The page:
Are you behind on bills? There are many reasons you could be struggling to pay on time. Maybe it’s due to a reduction in your income. Perhaps you’ve had some unexpected emergency costs arise. Or maybe you are drowning in debt. Don’t despair. I'm going to go over how you can create a plan on how to catch up on bills and get back on track.
The main thing to remember is you are not alone when it comes to having difficulty paying bills on time and being in debt. According to the Federal Reserve Bank of New York, the total household debt reached over $15 trillion in 2021.
Although mortgage balances make up the bulk of that amount, auto loans made up $1.4 trillion, $800 billion was in credit card balances, and $1.5 trillion was debt from student loan balances. One hundred ninety-one million Americans have at least one credit card, and the average balance for credit card debt is $5,315 per household.
That being said, it's still completely possible to get caught up on your bills and get ahead so you can pay on time!
6 Steps to take if you are behind on bills
We understand the stress of having bills to pay and mouths to feed. Take a deep breath and take these key steps so you can catch up on bills and work towards paying bills on time!
Step 1: Get organized to pay on time
One of the first steps to catch up on bills is to know the full picture of your income and expenses. And that means it’s time to get organized. Whether you create an excel spreadsheet or you’re more of a pen and paper type, you want to layout every bill.
Once you determine what bills you have, organize them as follow so you can pay on time:
- Due Date
- Past Due Amount
- Minimum payment due
- Total balance Due
Don’t forget to check your credit card and checking accounts for automatic debits and withdrawals. I strongly suggest getting your free credit report to look for any other accounts that may have been forgotten. Getting organized is essential if you are behind on bills because it helps you keep track of what is due so you can pay on time!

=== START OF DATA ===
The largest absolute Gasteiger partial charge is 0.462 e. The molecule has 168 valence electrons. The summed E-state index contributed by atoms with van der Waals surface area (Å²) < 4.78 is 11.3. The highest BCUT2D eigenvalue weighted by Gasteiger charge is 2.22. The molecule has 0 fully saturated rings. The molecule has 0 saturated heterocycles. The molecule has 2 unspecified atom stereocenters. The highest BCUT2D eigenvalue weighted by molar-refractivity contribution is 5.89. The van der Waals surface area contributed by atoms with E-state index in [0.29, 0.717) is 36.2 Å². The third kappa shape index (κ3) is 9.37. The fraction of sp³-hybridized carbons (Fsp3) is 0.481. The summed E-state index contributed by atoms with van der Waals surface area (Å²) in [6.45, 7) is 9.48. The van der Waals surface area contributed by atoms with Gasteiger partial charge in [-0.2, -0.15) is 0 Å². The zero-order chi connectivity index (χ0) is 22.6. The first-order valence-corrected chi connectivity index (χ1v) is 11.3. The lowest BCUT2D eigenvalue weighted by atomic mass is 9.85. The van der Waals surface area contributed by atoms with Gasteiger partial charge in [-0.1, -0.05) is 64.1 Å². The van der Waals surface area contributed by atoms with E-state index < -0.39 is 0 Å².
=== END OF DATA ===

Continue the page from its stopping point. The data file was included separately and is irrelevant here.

Need help getting organized with bills? Check out the Clever Girl Finance Debt Prioritization worksheet.
Step 2: Evaluate your finances
Once you’ve listed all of your bills, it’s time to evaluate those bills and also your expenses. Determine which expenses are essential versus non-essential. Be honest about what is a need versus a want.
Now is the time to limit your discretionary expenses. What recurring expenses can you reduce or cut entirely? For instance, you can review your spending on:
Take a moment to understand the information in front of you. Maybe you are behind on bills because you have too many bills to pay! Did you know you were still paying for a magazine subscription? Is there a free version of your favorite phone app that you can use as an alternative? When was the last time you used your gym membership?
Recurring monthly expenses can add up quickly. Cutting all non-essential subscriptions and monthly expenses is a great way to reduce your costs if you are behind on bills.
When looking at your list of bills, notice which expenses are variable each month. Find ways to reduce variable expenses like groceries, electricity, and fuel costs.
Bonus Tip: Try a 30-day money challenge to reduce your expenses.
Step 3: Call your creditors
If paying bills on time is becoming a constant struggle, then it’s time to call your creditors. First, start off by calling every company and canceling any service you no longer need or want. Many companies allow you to cancel your subscriptions online with no need to call.
Secondly, work on negotiating your bills. Haggling over prices may seem taboo, but many expenses can be negotiated down. Experts say that up to 80% of medical bills contain errors. Check your statements carefully. Don’t throw away money. If you don’t understand a charge, call and get answers.
When negotiating a bill or asking for a better price, speaking to a live customer service representative is key. Consider bundling services together like your internet and cable service or home and vehicle insurance.
Lastly, ask for a payment plan. If you are behind on bills, ask to be placed on a payment plan. This will minimize the risk of your account going into collections and damaging your credit score.
Another consideration for mortgages and vehicle loans is refinancing the loan for a lower interest rate. In order to make the most of the option, try to keep the loan length the same. If you have 30 months left on a car note at a 4% rate, consider refinancing for 30 months at 2.2%. Use a site like Bankrate to shop for and compare interest rates.
You normally won’t get penalized for asking for a lower interest rate or a better price on an expense like a cellphone plan. The worst that can happen is they say no. I’ve had success in getting better pricing for my vehicle insurance, cable bill, and magazine subscription. When in doubt, ask for a discount.